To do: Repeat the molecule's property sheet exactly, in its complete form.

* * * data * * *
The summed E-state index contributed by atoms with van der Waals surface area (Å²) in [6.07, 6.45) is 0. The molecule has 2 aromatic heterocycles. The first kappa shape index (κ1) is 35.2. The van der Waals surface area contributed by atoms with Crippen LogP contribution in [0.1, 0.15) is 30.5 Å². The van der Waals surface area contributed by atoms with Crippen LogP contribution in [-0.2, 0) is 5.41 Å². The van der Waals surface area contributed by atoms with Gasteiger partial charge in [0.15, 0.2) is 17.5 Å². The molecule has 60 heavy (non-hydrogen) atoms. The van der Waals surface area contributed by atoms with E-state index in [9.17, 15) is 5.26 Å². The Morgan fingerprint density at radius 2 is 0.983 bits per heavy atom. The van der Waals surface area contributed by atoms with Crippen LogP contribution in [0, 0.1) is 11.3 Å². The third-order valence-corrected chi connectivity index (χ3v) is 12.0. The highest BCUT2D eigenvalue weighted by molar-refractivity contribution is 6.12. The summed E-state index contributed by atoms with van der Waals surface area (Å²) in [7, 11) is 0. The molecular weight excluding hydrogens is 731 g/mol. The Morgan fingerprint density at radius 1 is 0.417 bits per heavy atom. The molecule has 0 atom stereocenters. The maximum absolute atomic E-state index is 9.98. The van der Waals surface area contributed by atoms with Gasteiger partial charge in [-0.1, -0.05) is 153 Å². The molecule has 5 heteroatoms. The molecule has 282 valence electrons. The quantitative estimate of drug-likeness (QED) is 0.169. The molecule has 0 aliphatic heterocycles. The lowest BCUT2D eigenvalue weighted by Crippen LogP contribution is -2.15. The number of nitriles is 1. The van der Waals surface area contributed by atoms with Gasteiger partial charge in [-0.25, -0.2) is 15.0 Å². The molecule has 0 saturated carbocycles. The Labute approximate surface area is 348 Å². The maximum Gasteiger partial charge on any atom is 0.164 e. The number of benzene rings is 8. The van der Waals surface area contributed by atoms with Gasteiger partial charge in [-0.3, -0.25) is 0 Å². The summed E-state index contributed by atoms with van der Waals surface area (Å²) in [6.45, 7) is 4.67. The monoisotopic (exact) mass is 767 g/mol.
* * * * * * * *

The summed E-state index contributed by atoms with van der Waals surface area (Å²) in [6.07, 6.45) is 0. The molecule has 2 aromatic heterocycles. The first kappa shape index (κ1) is 35.2. The van der Waals surface area contributed by atoms with Crippen LogP contribution in [0.1, 0.15) is 30.5 Å². The van der Waals surface area contributed by atoms with Crippen LogP contribution in [-0.2, 0) is 5.41 Å². The van der Waals surface area contributed by atoms with Gasteiger partial charge in [0.15, 0.2) is 17.5 Å². The molecule has 60 heavy (non-hydrogen) atoms. The van der Waals surface area contributed by atoms with E-state index in [9.17, 15) is 5.26 Å². The Morgan fingerprint density at radius 2 is 0.983 bits per heavy atom. The van der Waals surface area contributed by atoms with Crippen LogP contribution in [0, 0.1) is 11.3 Å². The third-order valence-corrected chi connectivity index (χ3v) is 12.0. The highest BCUT2D eigenvalue weighted by molar-refractivity contribution is 6.12. The summed E-state index contributed by atoms with van der Waals surface area (Å²) in [7, 11) is 0. The molecular weight excluding hydrogens is 731 g/mol. The Morgan fingerprint density at radius 1 is 0.417 bits per heavy atom. The molecule has 0 atom stereocenters. The maximum absolute atomic E-state index is 9.98. The van der Waals surface area contributed by atoms with Gasteiger partial charge in [-0.1, -0.05) is 153 Å². The molecule has 5 heteroatoms. The molecule has 282 valence electrons. The quantitative estimate of drug-likeness (QED) is 0.169. The molecule has 0 aliphatic heterocycles. The lowest BCUT2D eigenvalue weighted by Crippen LogP contribution is -2.15. The number of nitriles is 1. The van der Waals surface area contributed by atoms with Gasteiger partial charge in [-0.25, -0.2) is 15.0 Å². The molecule has 0 saturated carbocycles. The Labute approximate surface area is 348 Å². The maximum Gasteiger partial charge on any atom is 0.164 e. The number of benzene rings is 8. The van der Waals surface area contributed by atoms with Gasteiger partial charge in [-0.3, -0.25) is 0 Å². The summed E-state index contributed by atoms with van der Waals surface area (Å²) in [6.45, 7) is 4.67. The monoisotopic (exact) mass is 767 g/mol.